Positron emission tomography (PET scan) is an imaging test used to generate cross-sectional and three-dimensional pictures of the human body. Unlike other imaging tests, the images produced by positron emission tomography are not detailed renderings of internal body structures. PET scan images use color variations to provide information about chemical activity within the body’s organs and tissues. Most imaging tests show how the human body looks. PET scans show what the human body is doing. As a result, positron emission tomography is the only imaging test that can distinguish a benign (non-cancerous) tumor from a malignant (cancerous) tumor.
Positron emission tomography is used to diagnose and monitor cancer, as well as heart disease, certain infections, inflammatory diseases, neurological diseases, and a myriad of other disorders.
How Does Positron Emission Tomography Work?
Before a PET scan test, a radiotracer containing small amounts of radioactive isotopes is injected into the patient’s bloodstream. These isotopes are designed to target specific organs, tissues, and other internal body structures. For example, the radiotracer 11C-acetate is exclusively absorbed by the kidneys and prostate. Once the radiotracer has been absorbed, a special camera in the PET scanner takes pictures of the radiotracer inside its targeted structure/s.
How is Cancer Diagnosed with a PET Test?
Positron emission tomography can help physicians evaluate the following:
- Extent of tumor metastasis (spread)
- Response to treatment
- Tumor recurrence after treatment
Cancer cells use more energy than normal tissues. Therefore, cancer appears “hot” or bright in a PET scan. Malignant (cancerous) cell growth is characterized by cellular division, metastasis (spread), and/or invasion without order. This aggressive behavior forces the body to supply cancer cells with ever-increasing amounts of nutrients. As a result, chemical activity in around cancer cells is uniquely observable with positron emission tomography.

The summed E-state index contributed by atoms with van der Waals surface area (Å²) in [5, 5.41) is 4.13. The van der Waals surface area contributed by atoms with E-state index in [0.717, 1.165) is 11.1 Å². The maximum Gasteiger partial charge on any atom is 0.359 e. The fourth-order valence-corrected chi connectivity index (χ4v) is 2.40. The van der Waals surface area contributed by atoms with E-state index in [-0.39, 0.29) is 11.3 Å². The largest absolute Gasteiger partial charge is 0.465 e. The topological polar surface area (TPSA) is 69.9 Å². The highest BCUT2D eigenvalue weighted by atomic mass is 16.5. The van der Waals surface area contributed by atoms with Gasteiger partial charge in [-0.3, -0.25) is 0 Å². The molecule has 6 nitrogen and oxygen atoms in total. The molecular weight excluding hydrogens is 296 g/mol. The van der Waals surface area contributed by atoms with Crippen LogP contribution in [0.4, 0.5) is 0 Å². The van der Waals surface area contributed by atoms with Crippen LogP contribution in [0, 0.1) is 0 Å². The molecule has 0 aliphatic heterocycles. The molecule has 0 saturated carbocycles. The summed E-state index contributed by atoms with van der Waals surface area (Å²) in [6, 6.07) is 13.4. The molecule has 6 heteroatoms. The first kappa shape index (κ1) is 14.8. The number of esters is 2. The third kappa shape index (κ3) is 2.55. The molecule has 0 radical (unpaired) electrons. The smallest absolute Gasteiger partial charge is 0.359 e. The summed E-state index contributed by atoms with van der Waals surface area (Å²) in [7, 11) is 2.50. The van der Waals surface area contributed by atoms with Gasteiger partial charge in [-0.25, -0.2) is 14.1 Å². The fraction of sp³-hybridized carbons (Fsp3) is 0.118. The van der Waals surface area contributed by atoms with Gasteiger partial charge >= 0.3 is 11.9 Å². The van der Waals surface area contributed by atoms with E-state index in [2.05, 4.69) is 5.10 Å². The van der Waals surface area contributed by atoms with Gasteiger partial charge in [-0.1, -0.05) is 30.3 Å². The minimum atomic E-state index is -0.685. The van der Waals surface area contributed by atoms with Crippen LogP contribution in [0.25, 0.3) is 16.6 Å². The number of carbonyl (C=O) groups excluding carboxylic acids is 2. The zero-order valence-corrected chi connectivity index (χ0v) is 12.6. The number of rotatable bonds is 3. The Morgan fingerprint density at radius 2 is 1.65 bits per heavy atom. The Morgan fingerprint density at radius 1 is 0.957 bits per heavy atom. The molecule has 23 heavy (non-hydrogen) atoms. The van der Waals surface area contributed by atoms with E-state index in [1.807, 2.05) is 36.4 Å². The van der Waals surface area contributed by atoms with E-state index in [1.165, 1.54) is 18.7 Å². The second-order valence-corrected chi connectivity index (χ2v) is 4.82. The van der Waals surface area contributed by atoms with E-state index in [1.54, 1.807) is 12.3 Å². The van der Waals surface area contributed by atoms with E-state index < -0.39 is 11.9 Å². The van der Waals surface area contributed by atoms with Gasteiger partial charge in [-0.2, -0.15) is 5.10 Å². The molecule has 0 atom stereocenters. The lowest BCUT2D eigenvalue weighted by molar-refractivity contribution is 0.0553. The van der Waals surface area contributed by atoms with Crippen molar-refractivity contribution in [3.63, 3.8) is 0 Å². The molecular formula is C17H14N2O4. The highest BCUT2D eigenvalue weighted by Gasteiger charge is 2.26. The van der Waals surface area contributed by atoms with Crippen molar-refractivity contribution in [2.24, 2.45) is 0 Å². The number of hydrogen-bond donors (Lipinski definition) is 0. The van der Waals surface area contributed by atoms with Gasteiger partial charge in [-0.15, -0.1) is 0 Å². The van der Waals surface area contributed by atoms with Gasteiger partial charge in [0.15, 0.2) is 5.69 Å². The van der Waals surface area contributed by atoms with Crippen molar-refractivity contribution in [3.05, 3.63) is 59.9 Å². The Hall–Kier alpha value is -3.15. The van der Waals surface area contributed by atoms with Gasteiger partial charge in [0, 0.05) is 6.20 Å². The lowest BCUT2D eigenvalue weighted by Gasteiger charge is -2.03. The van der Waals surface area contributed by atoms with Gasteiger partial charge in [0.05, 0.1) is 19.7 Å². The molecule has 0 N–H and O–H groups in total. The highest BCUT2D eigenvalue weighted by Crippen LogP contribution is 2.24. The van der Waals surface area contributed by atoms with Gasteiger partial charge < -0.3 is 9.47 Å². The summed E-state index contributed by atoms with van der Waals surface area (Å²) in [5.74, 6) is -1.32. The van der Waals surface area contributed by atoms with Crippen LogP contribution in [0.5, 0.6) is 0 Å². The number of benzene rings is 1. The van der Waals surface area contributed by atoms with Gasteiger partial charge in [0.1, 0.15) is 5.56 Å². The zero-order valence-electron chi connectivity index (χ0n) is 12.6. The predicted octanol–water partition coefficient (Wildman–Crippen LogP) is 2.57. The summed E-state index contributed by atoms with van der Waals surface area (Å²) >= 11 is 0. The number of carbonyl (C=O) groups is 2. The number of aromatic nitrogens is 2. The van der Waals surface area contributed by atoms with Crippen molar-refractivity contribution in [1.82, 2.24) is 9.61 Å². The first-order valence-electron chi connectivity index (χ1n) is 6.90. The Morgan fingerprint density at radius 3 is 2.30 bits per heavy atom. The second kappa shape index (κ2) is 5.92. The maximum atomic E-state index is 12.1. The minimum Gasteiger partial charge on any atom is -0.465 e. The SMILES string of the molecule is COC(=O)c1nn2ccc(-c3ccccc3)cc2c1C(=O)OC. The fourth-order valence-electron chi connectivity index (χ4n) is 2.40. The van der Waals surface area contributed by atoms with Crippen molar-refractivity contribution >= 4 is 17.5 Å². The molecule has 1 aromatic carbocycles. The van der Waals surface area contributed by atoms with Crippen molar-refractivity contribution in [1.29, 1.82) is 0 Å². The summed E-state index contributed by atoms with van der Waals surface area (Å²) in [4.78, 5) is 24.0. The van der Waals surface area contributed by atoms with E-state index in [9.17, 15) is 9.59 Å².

Preparing for a PET Scan
Before a PET scan, your doctor will review any instructions and/or prerequisites pertaining to your test. In most cases, patients are asked to fast for 4 to 6 hours before the test. If the heart is being scanned, patients are asked not to consume caffeine for 24 hours prior to the test.
Discuss any medications, herbal supplements, and/or illicit drugs that you are taking prior to your PET scan. Certain substances in the body may inhibit the PET scanner’s ability to generate accurate images.
What to Expect During a PET Scan
Once you are inside the examination room that houses the pET scanner, you will be asked to lie down on a narrow examination table. On the examination table you will be injected with a radiotracer in the hand or forearm. In 30 to 60 minutes, depending on the targeted internal body structure, the radiotracer will be absorbed and ready for imaging. Meanwhile, you will be asked to relax and avoid talking. Movement may inhibit proper distribution of the tracer through the bloodstream.
After you’ve been given the radiotracer, the examination table is slid into the center of the PET scanner. If you are claustrophobic or if you have difficulties sitting still for long periods of time, you may be given a mild sedative before the test.
Duration: A PET scan takes about 30 to 45 minutes.
PET Scan Side Effects
The radiotracers associated with positron emission tomography contain negligible amounts of ionizing radiation. As a result, radiation poisoning cannot occur during a PET scan. There are no known long-term side effects associated with positron emission tomography.
Short-term side effects, however, may occur:
- Allergic Reactions: Certain radiotracers may provoke an allergic reaction. This is extremely rare, usually mild, and almost always subsides within minutes.
- Slight Pain: The injection of the radiotracer may cause slight pain at the site of injection.
- Hot Flashes: Depending on the radiotracer, the patient may experience brief and mild hot flashes during the test.
PET Scan Risks
Pregnancy: Women who are pregnant or breastfeeding may not be candidates for positron emission tomography. Radiotracers may interfere with fetal development and/or introduce potentially harmful substances into the breast milk.
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- Miele, Evelina. Journal of Experimental and Clinical Cancer Research. 2008. Retrieved on April 20, 2009 from.